• Guided Self-Organisation in Artificial Complex Systems (UCT); and
  • Spatiotemporal models for Biosurveillance (Makerere).

Health and Biology

  • Machine Learning for Cancer Detection (NUL);
  • Nature Inspired Computing Optimisation Group (NICOG) (UP);
  • Prediction of Co-infection of TB and HIV using Computational Intelligence Methodologies (UniSwa);
  • An Expert System for Malaria Diagnosis Using Fuzzy Cognitive Map Engine (Best Paper Award) IEEE-IST Africa Botswana (UniSwa);
  • Multi-Target Regression Prediction on Cervical Cancer for evaluation of Performance Measures (UniSwa);
  • A Framework for Early di!erential diagnosis of tropical confusable diseases using the fuzzy cognitive map engine (UniSwa); and
  • Machine learning-based detector for cervical cancer (Makerere).

Agriculture and Disaster management

  • Early Warning System for Disaster Preparedness (MUST);
  • Forecasting crops using drones (UWC);
  • WineTech (UWC);
  • Disease surveillance – mobile monitoring of crop disease (Makerere);
  • Automated Malaria diagnosis (Makerere);
  • Computational prediction of famine (Makerere);
  • Auction design for agricultural commodity trading (Makerere); and
  • A portable deep-learning-based diagnostic platform for passion fruit diseases (Makerere).

Click here to access the full report

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Seed Grant for New African Principal Investigators (SG-NAPI)

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The Chancellor-Prof. Ezra Suruma (Right) confers a PhD upon MakSPH's Mr. Godfrey Bwire during Day 1 of the 70th Graduation Ceremony, 14th January 2020, Makerere University, Kampala Uganda.

The Seed Grant for New African Principal Investigators (SG-NAPI) was established in response to the needs of researchers in developing countries, particularly those attached to institutions that lack appropriate research facilities. Under this scheme, grants can be awarded for research projects in Agriculture, Biology, Chemistry, Earth Sciences, Engineering, Information Computer Technology, Mathematics, Medical Sciences and Physics to Principal Investigators in the African countries lagging in science and technology identified by TWAS, to enable them to purchase the research facilities they need to enhance their productivity.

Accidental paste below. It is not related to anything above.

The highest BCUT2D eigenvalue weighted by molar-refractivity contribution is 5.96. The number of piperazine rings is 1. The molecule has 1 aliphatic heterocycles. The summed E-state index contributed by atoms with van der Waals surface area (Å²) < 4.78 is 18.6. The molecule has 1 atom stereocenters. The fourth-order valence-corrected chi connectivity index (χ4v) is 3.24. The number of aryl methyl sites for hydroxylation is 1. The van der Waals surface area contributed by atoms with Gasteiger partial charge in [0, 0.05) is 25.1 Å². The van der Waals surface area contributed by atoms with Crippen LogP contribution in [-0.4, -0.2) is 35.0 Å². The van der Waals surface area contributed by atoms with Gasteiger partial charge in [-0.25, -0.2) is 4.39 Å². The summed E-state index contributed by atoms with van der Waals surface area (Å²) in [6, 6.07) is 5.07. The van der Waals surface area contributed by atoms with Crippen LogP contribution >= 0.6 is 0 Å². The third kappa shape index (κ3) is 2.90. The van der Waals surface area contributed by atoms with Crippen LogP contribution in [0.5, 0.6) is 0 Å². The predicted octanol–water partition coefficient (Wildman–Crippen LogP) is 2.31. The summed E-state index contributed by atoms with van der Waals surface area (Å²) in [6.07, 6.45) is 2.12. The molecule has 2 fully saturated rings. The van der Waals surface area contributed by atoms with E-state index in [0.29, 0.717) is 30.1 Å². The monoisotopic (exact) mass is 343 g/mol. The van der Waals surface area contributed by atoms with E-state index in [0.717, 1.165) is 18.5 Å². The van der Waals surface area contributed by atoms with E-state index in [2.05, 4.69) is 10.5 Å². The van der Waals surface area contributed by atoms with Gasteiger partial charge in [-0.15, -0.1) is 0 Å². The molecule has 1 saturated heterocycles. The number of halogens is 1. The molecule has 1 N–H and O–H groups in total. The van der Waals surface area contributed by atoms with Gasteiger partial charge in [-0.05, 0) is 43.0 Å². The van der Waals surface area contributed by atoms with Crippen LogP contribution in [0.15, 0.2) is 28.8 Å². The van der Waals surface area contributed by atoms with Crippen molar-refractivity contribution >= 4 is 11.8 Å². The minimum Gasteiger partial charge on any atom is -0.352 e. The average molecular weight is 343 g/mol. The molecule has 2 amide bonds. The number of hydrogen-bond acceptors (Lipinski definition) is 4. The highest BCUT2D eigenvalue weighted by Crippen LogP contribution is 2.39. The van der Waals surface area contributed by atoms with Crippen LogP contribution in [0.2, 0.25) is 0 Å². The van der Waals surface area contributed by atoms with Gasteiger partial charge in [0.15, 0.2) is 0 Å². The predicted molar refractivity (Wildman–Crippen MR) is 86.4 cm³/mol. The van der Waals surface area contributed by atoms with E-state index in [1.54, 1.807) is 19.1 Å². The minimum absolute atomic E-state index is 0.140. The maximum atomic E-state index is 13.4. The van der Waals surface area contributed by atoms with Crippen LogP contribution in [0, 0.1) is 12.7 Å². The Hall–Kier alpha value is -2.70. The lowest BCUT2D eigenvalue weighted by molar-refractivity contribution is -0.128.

The Seed Grant for New African Principal Investigators (SG-NAPI) aims to support early-career scientists in Sub-Saharan Africa, with particular emphasis on Least Developed Countries (LDCs).

Seed Grant for New African Principal Investigators (SG-NAPI) is fully funded by The German Ministry of Education and Research (BMBF).

Programme Details

  • SG-NAPI Grants are awarded to high-level promising research projects in Agriculture, Biology, Chemistry, Earth Sciences, Engineering, Information Computer Technology, Mathematics, Medical Sciences and Physics carried out by Principal Investigators (PI) in the African countries lagging in science and technology identified by TWAS.
  • Research Grants to research units amount to a maximum of USD 67,700.
  • The grants, which are normally provided for a period of 24 months, may be used to purchase scientific equipment, consumables, which can include fieldwork and maintenance of equipment and specialized literature (textbooks and proceedings only). The grant does not cover salaries of the Principal Investigator or travel expenses unless they are clearly related to one of the conference and/or mobility components mentioned below. In addition, the purchase of laptops, tablets, drones and laboratory animals is not supported.
  • Awarded PIs may also support MSc student as part of the project, request funding for international conference grant, industrial link grant, mobility grant and open access publication grant. Full details of each component are laid out in the guidelines.
  • The programme has an additional component which seeks to enhance the productivity of female scientists returning to academia after a maternity leave, scientist-after-child grant. Full details of this component can be found in the guidelines.